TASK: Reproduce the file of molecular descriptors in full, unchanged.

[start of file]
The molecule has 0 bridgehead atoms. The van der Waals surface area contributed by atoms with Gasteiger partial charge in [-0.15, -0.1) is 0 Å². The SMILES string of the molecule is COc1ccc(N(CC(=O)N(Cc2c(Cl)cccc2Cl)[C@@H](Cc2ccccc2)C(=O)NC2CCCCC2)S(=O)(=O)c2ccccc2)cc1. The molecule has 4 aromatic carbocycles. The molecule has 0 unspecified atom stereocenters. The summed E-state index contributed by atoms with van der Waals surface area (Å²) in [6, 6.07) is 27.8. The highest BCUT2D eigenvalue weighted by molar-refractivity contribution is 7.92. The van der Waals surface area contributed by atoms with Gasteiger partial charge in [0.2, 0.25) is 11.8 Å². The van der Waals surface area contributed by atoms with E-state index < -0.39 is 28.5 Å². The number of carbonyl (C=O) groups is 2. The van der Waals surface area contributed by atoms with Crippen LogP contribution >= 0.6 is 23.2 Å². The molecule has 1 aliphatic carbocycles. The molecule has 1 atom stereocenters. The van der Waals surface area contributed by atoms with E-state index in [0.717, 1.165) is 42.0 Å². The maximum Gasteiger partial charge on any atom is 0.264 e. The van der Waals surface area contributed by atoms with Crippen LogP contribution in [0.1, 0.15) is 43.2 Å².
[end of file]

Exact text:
The molecule has 0 bridgehead atoms. The van der Waals surface area contributed by atoms with Gasteiger partial charge in [-0.15, -0.1) is 0 Å². The SMILES string of the molecule is COc1ccc(N(CC(=O)N(Cc2c(Cl)cccc2Cl)[C@@H](Cc2ccccc2)C(=O)NC2CCCCC2)S(=O)(=O)c2ccccc2)cc1. The molecule has 4 aromatic carbocycles. The molecule has 0 unspecified atom stereocenters. The summed E-state index contributed by atoms with van der Waals surface area (Å²) in [6, 6.07) is 27.8. The highest BCUT2D eigenvalue weighted by molar-refractivity contribution is 7.92. The van der Waals surface area contributed by atoms with Gasteiger partial charge in [0.2, 0.25) is 11.8 Å². The van der Waals surface area contributed by atoms with E-state index < -0.39 is 28.5 Å². The number of carbonyl (C=O) groups is 2. The van der Waals surface area contributed by atoms with Crippen LogP contribution >= 0.6 is 23.2 Å². The molecule has 1 aliphatic carbocycles. The molecule has 1 atom stereocenters. The van der Waals surface area contributed by atoms with E-state index in [0.717, 1.165) is 42.0 Å². The maximum Gasteiger partial charge on any atom is 0.264 e. The van der Waals surface area contributed by atoms with Crippen LogP contribution in [0.1, 0.15) is 43.2 Å².